I remember my high school art teacher telling me a story once about when Bob Dylan met the Beatles for the first time at a party. According to my art teacher, Dylan saw the Four from across a room and sneered, "You guys have so much power, and you could do anything....and you choose to make this."

And in no way, obviously, could anything Chris Ware does be worthy of such vitriol. It's too smart, too intricate, too multi-faceted -- a monument to what craft, focus, and workmanship can create. And w
Jan 06, 2014 rated it it was amazing
Shelves: read-in-2014
I've not read many graphic novels where the protagonist didn't wear a cape or their underwear outside of their pants. With that confession out of the way I'd like to say that Chris Ware has done something special with the medium here.
His artwork is not lush; in fact it has a geometrical quality. Most of the panels are tiny, and large objects such as the building just provide another opportunity to showcase a lot of small panels.

The real story here is how Ware is able to use the compact panels
Dec 20, 2012 rated it really liked it
How to describe this strange yet wonderful box of loveliness? Building stories is odd, sweet, sad, beautiful and quixotic; yet that barely scratches the surface. Made up of what I can only guess are “chapters” in varied formats, with no true end or beginning, its sprawling size is a bit overwhelming straight out of the box. Yet the melancholy story of the tenants of an old building is fascinating despite (or, maybe because of) the fact that it’s a cartoon. It is an intimate look at the human con ...more
Alec Longstreth
Oct 07, 2015 rated it it was amazing
Shelves: comics
It's amazing that Pantheon had the guts to publish this in the form it deserved. Chris Ware is one of a kind and we are very lucky that he uses comics to tell his stories. He pushes the boundaries of what is possible in the medium. I find his work incredibly inspiring. A project like this makes me want to work harder.
Nov 17, 2016 rated it really liked it
اجرا خیلی جالب و متفاوته
جعبهای پر از کمیک در قطعات و اندازهها و شکلهای مختلف و داستانهای مرتبط به هم
Oct 31, 2018 rated it it was amazing
"pink-cheeked and a little dowdy"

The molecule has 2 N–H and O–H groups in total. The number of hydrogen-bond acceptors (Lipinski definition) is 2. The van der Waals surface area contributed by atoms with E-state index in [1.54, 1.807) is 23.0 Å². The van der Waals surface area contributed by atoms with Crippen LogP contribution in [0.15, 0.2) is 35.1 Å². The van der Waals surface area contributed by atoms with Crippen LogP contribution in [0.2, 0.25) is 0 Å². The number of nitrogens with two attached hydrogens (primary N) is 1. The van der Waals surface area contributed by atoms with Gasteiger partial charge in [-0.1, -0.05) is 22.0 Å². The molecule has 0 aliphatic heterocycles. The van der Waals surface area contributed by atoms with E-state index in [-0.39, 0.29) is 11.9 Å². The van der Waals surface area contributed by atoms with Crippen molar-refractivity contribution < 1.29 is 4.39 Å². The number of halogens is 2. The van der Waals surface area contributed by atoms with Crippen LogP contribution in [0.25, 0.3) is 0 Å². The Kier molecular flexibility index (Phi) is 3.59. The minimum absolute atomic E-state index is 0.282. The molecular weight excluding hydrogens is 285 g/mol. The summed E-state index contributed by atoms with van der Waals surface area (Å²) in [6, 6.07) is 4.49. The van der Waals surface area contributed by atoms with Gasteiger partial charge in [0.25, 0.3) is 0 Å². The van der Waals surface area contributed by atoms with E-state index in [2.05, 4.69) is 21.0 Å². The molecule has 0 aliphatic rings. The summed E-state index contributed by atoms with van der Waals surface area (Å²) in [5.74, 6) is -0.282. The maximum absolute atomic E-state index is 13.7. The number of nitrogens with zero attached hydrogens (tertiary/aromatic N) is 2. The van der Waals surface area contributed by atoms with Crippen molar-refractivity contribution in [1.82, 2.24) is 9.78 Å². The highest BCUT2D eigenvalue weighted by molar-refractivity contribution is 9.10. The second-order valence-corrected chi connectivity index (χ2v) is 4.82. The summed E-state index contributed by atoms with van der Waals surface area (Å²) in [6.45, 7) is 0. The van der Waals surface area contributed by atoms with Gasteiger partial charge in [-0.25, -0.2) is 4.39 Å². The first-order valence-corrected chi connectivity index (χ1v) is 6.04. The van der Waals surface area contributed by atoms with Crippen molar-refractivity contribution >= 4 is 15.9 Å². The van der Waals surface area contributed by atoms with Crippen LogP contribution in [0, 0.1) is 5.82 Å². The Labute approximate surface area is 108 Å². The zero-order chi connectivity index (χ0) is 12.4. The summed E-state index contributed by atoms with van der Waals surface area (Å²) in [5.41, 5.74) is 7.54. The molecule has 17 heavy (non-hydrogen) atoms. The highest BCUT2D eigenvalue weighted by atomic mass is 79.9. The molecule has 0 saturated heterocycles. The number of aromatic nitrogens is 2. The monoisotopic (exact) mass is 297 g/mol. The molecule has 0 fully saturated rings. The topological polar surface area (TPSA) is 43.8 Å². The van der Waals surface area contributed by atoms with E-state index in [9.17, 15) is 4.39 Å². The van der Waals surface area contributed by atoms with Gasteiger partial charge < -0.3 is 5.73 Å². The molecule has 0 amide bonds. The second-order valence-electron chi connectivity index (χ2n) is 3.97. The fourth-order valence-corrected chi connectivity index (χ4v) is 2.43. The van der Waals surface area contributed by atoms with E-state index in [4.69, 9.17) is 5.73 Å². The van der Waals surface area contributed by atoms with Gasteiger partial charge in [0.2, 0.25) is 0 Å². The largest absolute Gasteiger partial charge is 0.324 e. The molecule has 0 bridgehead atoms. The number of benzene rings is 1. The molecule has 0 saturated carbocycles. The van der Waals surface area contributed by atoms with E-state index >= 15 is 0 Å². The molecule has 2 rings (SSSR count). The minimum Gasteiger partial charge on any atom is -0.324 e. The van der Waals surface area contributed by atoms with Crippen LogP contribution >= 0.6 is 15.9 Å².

Einas Alhamali
Dec 27, 2018 rated it really liked it  ·  review of another edition
A lot of this was emotional and relatable, but it was hard to read (although I'm sure that's the point). Still, I enjoyed it.
(Officially the book with which I finish my reading challenge!)
Oct 03, 2012 rated it liked it
Shelves: graphic-novels
It's hard to know what to say about this. On the one hand, it's a fascinating experiment: fourteen comics pieces, in various formats (including fold-out game board) and sizes (right up to newspaper size for two of the pieces), with no designated reading order. Therefore, readers to some extent "build" the story themselves by selecting the reading order. Ware probably has no equal when it comes to innovative page design. Many ways you might imagine a page being constructed or the panels being seq ...more
Jul 21, 2018 rated it it was amazing
This is the first graphic novel I've ever read. I was completely captivated. This isn't silly or light; there's a lot of emotional depth here.

Building Stories is a collection of illustrated stories about people who at one point lived in a hundred-year-old rental building in Chicago. What stories would the buildings we occupy tell about us? It's also about how we spend our lives building our own stories about who we are, who we could be, and who we could've been.

Themes include loneliness, aging
Oct 09, 2012 rated it it was amazing
I don't know why I keep reading Chris Ware's stuff. I know I'm going to wind-up depressed when I'm done reading, but I do it anyway. Maybe that's part of his genius. His comics/graphic novels alternate between whimsy (like "Quimby the Mouse") and something in the realm of literary fiction, and I eat it up. But much like some people do with popular fiction's most famous authors (i.e. Stephen King, John Grisham, even Nicholas Sparks), Mr. Ware releases something new and I say to myself, "Must get! ...more
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building construction and interior 1 5 Jan 20, 2018 06:56AM  
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CHRIS WARE is widely acknowledged as the most gifted and beloved cartoonist of his generation by both his mother and seven-year-old daughter. His Jimmy Corrigan: The Smartest Kid on Earth won the Guardian First Book Award and was listed as one of the 100 Best Books of the Decade by the London Times in 2009. An irregular contributor to This American Life and The New Yorker (where some of the pages ...more
“The whole experience reminded me of my own 'old lady' phase that I went through in high school while I was reading Somerset Maugham... The embroidered sweaters, the costume jewelry... I remember genuinely WANTING to be old then, to act as if the business of my life was already all but over, and that I was preternaturally wise because of it...

God, the stupid things you'll do to try and meet boys...”
“It's somehow more comforting to imagine that one's suffering is unique, and to measure against what one doesn't know, rather than against what one does.” 3 likes